Kenyan police continue crack down on illegal migrants

Since Saturday, Kenyan security agents have apprehended reportedly about 6,000 foreigners in Nairobi – mostly Somalis – in the wake of a spate of terrorist attacks linked to Somalia-based al Shabab.

Interior Cabinet Secretary, Ole Lenku, told the media, on Monday, that the suspects were taken into custody on suspicion on possessing fake identification documents.

He pinned the surge of terrorism in Kenya to migrants, adding that “The time has come for cleanup, mop-up and getting criminals outside our systems.”

According to him, the operation would extend from Nairobi to Mombasa and Nakuru.

On Tuesday, the United Nations High Commission for Refugees (UNHCR) expressed concerns for the condition of the detainees.

Reports indicate that due to the unprecedented number of suspects in custody, the police have had to convert the Kasarani Safaricom Stadium into a temporary holding facility.

After a recent visit to the stadium, the head of the Eastleigh Community Police, Mohammed Noor Ismail, told the press that there are little provisions for the welfare of the detainees.

Meanwhile, the UNHCR has condemned the decision of Kenyan security agents to bar humanitarian organizations from accessing the suspects.

The organization, however, entreated Kenya to “to uphold the rights of all those arrested and to treat them in a humane and non-discriminatory manner.”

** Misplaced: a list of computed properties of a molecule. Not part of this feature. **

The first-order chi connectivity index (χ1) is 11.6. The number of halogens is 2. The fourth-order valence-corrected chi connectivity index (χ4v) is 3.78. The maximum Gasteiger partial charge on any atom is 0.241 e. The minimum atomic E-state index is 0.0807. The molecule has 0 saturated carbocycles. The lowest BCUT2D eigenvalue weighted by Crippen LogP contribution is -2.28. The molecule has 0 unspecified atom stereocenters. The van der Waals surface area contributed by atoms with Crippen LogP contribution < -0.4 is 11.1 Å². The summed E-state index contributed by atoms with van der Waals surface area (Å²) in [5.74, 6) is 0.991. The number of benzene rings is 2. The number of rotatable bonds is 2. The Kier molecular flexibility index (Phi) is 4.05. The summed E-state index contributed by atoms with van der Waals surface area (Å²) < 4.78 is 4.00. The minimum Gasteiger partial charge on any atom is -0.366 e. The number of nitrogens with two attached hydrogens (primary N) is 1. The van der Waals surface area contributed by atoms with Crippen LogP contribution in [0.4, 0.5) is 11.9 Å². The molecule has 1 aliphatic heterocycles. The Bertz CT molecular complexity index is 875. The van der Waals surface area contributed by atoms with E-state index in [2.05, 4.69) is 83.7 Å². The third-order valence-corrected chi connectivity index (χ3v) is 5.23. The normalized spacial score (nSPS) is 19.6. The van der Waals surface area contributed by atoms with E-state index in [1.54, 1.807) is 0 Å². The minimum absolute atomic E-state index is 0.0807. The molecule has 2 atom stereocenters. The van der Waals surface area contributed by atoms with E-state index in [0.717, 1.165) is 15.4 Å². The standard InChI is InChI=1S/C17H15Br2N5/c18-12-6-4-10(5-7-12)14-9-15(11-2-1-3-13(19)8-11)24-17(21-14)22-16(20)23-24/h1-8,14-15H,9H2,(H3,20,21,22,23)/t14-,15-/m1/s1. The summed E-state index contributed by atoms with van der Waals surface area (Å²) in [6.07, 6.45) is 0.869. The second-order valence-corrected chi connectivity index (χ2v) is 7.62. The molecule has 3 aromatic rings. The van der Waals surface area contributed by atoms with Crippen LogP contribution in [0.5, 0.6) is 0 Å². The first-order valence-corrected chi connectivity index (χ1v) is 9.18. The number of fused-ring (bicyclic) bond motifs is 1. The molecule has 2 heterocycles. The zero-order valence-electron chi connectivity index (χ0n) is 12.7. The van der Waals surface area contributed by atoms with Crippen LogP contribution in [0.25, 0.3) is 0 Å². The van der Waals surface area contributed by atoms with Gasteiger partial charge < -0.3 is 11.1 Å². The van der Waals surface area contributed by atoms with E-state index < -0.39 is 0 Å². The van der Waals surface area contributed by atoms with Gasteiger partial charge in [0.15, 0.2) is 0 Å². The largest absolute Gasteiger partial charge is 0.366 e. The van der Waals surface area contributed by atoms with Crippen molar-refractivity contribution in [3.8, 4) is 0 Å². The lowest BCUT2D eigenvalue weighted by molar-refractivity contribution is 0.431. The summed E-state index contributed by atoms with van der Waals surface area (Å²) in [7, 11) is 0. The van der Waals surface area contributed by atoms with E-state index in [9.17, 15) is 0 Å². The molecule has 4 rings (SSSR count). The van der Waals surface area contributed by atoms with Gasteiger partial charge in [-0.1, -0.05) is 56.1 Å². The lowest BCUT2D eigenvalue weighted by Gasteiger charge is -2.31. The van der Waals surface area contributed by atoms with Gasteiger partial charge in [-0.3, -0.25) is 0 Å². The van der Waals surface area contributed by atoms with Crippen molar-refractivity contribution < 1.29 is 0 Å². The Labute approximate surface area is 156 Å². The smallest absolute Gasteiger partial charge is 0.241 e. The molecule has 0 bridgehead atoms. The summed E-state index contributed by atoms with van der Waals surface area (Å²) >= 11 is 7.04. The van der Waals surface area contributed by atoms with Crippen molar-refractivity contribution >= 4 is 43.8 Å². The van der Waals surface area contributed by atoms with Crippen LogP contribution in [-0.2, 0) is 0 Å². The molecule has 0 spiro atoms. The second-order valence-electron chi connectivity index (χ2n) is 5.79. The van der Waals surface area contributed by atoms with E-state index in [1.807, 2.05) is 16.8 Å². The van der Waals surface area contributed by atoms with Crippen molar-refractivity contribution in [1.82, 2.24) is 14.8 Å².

The United States Ambassador to Kenya, Robert Godec, has relayed similar sentiments. In an interview with Capital FM today, he noted that “As the government does what it needs to do to secure the country, at the same time, the Constitution and the International law and commitments regarding human rights need to be respected.”

Meanwhile, Police spokesman, Masoud Mwinyi, has revealed that the directive to bar humanitarian organizations from the security zone came from the Inspector General of Police, David Kimaiyo.

He, however, revealed that up to 3,000 suspect have been screened thus-far and about 467 were detained, while 69 have been charged.

A police source has further disclosed that up to 1,600 of the detainees have been released after they were screened, according to ENCA.

Mohamed Ali Nur, Somalia’s Ambassador to Kenya has confirmed to the press that all the suspects with valid visas or legal refugee status have been released, according to Yahoo News.

In response to criticisms of the exercise, the Inspector General of Police, David Kimaiyo, has revealed that provisions have been made for the detainees at the stadium.

He is quoted by Standard Digital explaining that “I have been there and confirmed the facility has toilets, places for sleeping and other amenities. They will be screened before we know the way forward.”

Online sources claim the police plan to allow a few journalists into the stadium to witness the screening process first-hand.

Reports indicate that relatives of the detainees have camped outside the stadium and police stations where the suspects are being held.

Many have alleged that their homes were broken into and their elderly relatives as well as minors were summarily taken into custody.

Kenyans and Somali commentators online have also questioned the logic behind the plan to deport the suspects, with many claiming they are may be indirectly forced into terrorism.

Kenyan authorities have vowed to stem the flow of illegal migrants from neighbouring Somalia after reports emerged that the terrorists who laid siege on the Westgate Mall last year had filtered into the country with fake identification documents.

Photo by AP.